The Myers-Briggs Type Indicator Changed My Life

The famous personality test changed my perspective on the way people think.
Publish date:
October 31, 2011
personality, myers-briggs, INFP

“Have you taken the Myers Briggs?” I was sitting at a bar in Austin, Texas with an attractive if a bit eccentric guy I had met two hours earlier at a taco stand. I hadn’t even heard of Myers-Briggs, I said. The guy’s eyes clouded over with something akin to lust and after jabbing at his iPhone for a moment he handed an abridged (and free) version of the famous personality test over to me. We sat in silence for a while I answered yes or no to a series of statements.Some were easy:You feel involved when watching TV soaps.Others made me stop and think for a while:You value justice higher than mercy.No and no. With each question I became more invested in the test’s final outcome. I finally reached the last one, pushed “enter” and tilted my beer bottle to my lips.

The letters appeared almost magically when the screen reloaded. “INFP” they said -- Introversion (I), intuition (N), feeling (F), perception (P). I read them out loud. “Me too!” my drinking partner sang happily. We may or may not have made squealing noises. Though it is based on the research of Carl Jung and his typological models, the Myers-Briggs type indicator was actually developed by two women in the early part of the 1900’s —-- Katharine Cook Briggs and her daughter Isabel Briggs Myers who turned to behavior studies whilst trying to figure out Isabel’s husband. Isabel (a fellow INFP) was the one who turned her mother onto the theories of Jung.

Once they developed the different types, I’m sure they spent many hilarious hours speculating on personality profiles of people they encountered. From the types, the Myers-Briggs test was developed as a way for women to figure out their place in the workforce during World War Two.

Beer-buzzed and back at my hotel, I took another version of the test, which confirmed my status as an INFP. Based on their descriptions, the “NFP” part of the equation made a whole lot of sense. The opposites of INFP are Extraversion (E), Sensing(S) Thinking (T) and Judgment (J). But was I an introvert? This blew my mind.

All of my life interactions -- starting as a precocious child, until just that night talking to some guy I'd just met like I’d known him for half my life -- pointed to my status as an extrovert. However, though I’ve always been extremely social with strangers (as I’ve written about here), when put in the position where I need to make small talk, I usually freeze up. I've always felt self-protective and vulnerable in large groups, sticking to the edges of a crowded rooms and finding solace with other outsiders. I thought this just made me a bad extrovert.

Apparently, I had gotten it wrong, I wasn't an extrovert at all. According to Jung, introverts aren’t necessarily shy or bad at socializing, they just want every interaction to carry meaning. Apparently, if you do not seem important or interesting enough to my overly developed inner world, it rejects you like a bad embryo and I stand there with my wine glass sputtering awkwardly as a result. I am not normally one to believe in things like personality tests or astrological signs. As a whole, I’m skeptical of things that transfer the responsibility of someone’s behavior to something larger than just themselves. But as I read more, I felt a profound connection to my type. What I took from it was not a vague list of attributes but a completely accurate description of myself down to my most difficult to articulate flaws. It was a huge relief to find out there were others like me. (It also appealed to my vanity. I was in good company with Princess Diana and Albert Schweitzer as supposed fellow INFPs as well.)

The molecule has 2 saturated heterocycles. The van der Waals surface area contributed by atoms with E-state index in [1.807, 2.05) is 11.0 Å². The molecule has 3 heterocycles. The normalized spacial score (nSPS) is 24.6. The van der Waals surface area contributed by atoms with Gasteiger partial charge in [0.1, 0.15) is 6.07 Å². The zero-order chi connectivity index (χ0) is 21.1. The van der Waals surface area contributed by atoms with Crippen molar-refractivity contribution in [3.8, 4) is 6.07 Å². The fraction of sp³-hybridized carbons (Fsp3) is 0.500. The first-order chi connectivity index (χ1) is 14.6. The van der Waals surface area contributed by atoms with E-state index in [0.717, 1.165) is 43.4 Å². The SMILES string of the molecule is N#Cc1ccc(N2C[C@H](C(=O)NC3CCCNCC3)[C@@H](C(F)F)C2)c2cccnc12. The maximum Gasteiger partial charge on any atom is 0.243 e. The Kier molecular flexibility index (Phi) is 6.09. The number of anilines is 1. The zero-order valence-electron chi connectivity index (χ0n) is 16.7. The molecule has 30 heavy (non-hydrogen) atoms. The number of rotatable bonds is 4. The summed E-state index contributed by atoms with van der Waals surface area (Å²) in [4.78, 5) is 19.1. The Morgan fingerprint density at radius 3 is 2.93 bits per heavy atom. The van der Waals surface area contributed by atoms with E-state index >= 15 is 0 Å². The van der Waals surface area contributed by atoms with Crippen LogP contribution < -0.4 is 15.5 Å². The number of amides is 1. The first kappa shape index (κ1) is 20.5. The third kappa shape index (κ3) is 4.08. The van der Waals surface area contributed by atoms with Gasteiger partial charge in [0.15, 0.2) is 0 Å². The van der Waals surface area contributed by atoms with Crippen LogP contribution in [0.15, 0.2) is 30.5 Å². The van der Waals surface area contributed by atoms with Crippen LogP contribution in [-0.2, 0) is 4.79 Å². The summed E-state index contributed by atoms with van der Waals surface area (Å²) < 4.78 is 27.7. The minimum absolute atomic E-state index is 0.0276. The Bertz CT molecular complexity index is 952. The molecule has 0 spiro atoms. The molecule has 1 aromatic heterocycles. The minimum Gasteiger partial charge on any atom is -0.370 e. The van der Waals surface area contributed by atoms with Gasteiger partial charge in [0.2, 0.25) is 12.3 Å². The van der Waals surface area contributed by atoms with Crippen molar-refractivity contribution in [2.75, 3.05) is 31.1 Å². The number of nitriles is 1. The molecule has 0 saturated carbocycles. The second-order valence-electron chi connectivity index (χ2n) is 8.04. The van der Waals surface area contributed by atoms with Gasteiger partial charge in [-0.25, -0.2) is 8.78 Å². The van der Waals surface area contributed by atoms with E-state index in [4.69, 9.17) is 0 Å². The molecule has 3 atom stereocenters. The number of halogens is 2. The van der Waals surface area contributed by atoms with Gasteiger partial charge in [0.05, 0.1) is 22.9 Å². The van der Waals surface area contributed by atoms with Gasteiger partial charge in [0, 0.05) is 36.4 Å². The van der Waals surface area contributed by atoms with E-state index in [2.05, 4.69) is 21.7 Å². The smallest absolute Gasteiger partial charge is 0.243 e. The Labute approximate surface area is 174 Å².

Since then, I've loved knowing I was an INFP so much I should get a tattoo of it, or cross-stitch it onto a pillow.

Perhaps more valuable than learning about myself, Myer’s-Briggs has helped me understand others. Under normal circumstances I am super empathetic, constantly attempting to measure how people are thinking and feeling. But until I took the Myers-Briggs, I had never really considered how they were thinking and feeling. It might sound weird, but I’ve never gotten how other children weren’t able to have mental conversations with their stuffed animals or why certain people haven’t seen something as beautiful when to me it so clearly was. Myers-Briggs helped me to peer out of my inner-dwelling emotional cocoon and realize it isn’t because these people are callous zombies, they are just different than I am. Even if the types and the test are full of it as some people believe, at least the process of learning about it has helped me understand the actions of others and reinforced my belief that two separate people having any sort of relationship is a freaking miracle and one that I should always appreciate.So what’s your type? Would we “get” each other or would you make me feel awkward if we met in person?